Bang & Olufsen

Bang & Olufsen A/S
Traded as Nasdaq Copenhagen: BO B
Founded 1925 (1925)
Founder Peter Bang
Svend Olufsen
Headquarters Struer, Denmark
Key people
Henrik Clausen (CEO)
Ole Andersen (Chairman)
Products Audiovisual
Revenue 2.86 billion kr
Number of employees
2,050 (2014)[1]
Bang Olufsen Beovision Televisions Avant & MX5000
Bang Olufsen Beocom 1401 Telephone

Bang & Olufsen (B&O) (stylized as BANG & OLUFSEN) is a Danish consumer electronics company that designs and manufactures audio products, television sets, and telephones. It was founded in 1925 by Peter Bang and Svend Olufsen, whose first significant product was a radio that worked with alternating current at a time when most radios were run on batteries. In 2004, the company opened a factory in the Czech Republic where it employs approximately 250 staff producing mainly audio products.[2]


Early history

Peter Bang (1900–1957), son of Camillo Bang, a successful Danish businessman, showed great interest in radio technology from an early age. After graduating as an engineer in 1924, he spent six months working in a U.S. radio factory. Upon his return to Denmark, he teamed up with his friend Svend Olufsen (1897–1949), whose parents made the attic of their manor house in Struer in Jutland available for experiments. When they officially opened their business in 1925, Bang concentrated on the technology while Olufsen dealt with business. There were a number of successful developments in the 1930s and 1940s, including a sound recording system for the film industry, roof-mounted loudspeakers for circuses and army vehicles, and the iconic Beolit 39 radio with a Bakelite cabinet.

Beolit 39 from 1938, B&O's first Radio in Bakelite

It was, however, many years before their business became significantly profitable. The firm suffered a huge setback towards the end of World War II when its factory at Gimsing in Struer in Northwestern Jutland was burnt down by pro-Nazi saboteurs as punishment for the management's refusal to collaborate with the Germans. Undeterred, Bang and Olufsen rebuilt the factory, producing electric razors until 1955, and then going on to develop a range of radio, radiogram, and television sets, later influenced by designer Ib Fabiansen when he began work for the company in 1957.[3]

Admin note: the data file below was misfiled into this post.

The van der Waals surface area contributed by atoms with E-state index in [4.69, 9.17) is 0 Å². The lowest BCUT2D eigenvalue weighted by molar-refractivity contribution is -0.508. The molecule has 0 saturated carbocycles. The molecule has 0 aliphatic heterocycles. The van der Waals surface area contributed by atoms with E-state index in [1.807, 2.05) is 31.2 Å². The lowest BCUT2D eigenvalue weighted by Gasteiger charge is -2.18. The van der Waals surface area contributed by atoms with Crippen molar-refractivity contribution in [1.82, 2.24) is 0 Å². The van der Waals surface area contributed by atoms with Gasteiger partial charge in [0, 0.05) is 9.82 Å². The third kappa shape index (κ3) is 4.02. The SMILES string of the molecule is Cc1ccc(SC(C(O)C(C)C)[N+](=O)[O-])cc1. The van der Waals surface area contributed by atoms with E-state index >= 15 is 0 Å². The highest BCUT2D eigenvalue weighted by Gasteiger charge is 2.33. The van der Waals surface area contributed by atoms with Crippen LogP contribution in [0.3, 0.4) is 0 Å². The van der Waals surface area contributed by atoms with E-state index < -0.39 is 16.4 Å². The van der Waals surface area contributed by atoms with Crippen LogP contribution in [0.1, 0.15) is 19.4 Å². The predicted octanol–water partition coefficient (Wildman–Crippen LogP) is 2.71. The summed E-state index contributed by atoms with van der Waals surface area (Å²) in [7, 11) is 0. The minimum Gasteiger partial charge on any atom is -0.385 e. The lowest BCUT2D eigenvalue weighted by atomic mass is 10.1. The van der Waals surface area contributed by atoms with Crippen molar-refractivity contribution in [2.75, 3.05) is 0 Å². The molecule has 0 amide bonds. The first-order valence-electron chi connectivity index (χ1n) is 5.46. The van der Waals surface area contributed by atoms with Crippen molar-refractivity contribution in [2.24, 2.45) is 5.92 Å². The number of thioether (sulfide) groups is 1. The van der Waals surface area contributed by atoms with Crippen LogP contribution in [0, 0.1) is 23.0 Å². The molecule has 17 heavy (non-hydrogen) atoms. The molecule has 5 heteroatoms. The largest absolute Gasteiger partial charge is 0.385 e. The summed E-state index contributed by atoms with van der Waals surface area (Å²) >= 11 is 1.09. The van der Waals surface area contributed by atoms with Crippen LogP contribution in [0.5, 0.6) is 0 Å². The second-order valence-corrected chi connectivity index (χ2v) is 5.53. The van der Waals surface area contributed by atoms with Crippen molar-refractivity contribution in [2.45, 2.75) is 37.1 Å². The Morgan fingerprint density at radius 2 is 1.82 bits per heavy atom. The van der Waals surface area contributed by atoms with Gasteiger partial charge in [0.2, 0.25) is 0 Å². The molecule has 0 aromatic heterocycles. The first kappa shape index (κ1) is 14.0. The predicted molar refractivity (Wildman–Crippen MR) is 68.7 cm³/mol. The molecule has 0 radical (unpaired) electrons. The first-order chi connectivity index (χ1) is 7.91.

In the 1990s B&O opened dedicated B&O stores selling directly to users instead of selling through retailers. Production of audio separates was discontinued in favor of mini-type audio systems sold, as was usual for B&O, at a price higher than the industry average.

Recent history

Due to the economic crisis of 2008 the company experienced a sharp decline in sales and announced significant losses; between 2008 and 2009, annual revenue plunged from $853 million to $528 million, and its stock price plummeted from $52 to $8.50.[4] A restructuring plan included 300 layoffs in Denmark on 21 October 2008, and the abandonment of development of new mobile phones, MP3 players, and standalone systems like DVD2 and HDR2. Instead, the company will focus on its traditional strengths: high-quality audio and video products as well as sound systems for the automotive industry.[5] B&O returned to profitability in 2010.

Bang & Olufsen revealed in January 2015 that the firm would consider bid approaches from rivals due to a profit warning issued at the end of 2014.[6]

In March 2015, HP announced that Bang & Olufsen would become the company's new premium audio partner for its computers and other devices. The partnership replaced one with Beats Electronics which ended upon its acquisition by Apple Inc.[7]

Operations and products

Despite its decision to suspend the manufacture of separate components, B&O continues to develop and market loudspeakers. Its flagship speaker, the BeoLab 5, uses digital signal processing to adjust its frequency response to the room and location in which it is placed. Its midrange and treble drivers use the audio lens technology developed by Sausalito Audio's Manny LaCarrubba to spread the sound over a 180-degree range in order to fill the room, overcoming the directional range limitations of normal midrange and treble drivers, and preventing the sound from reflecting off the ceiling and floor before reaching the listener. B&O acquired the audio lens technology in 2007.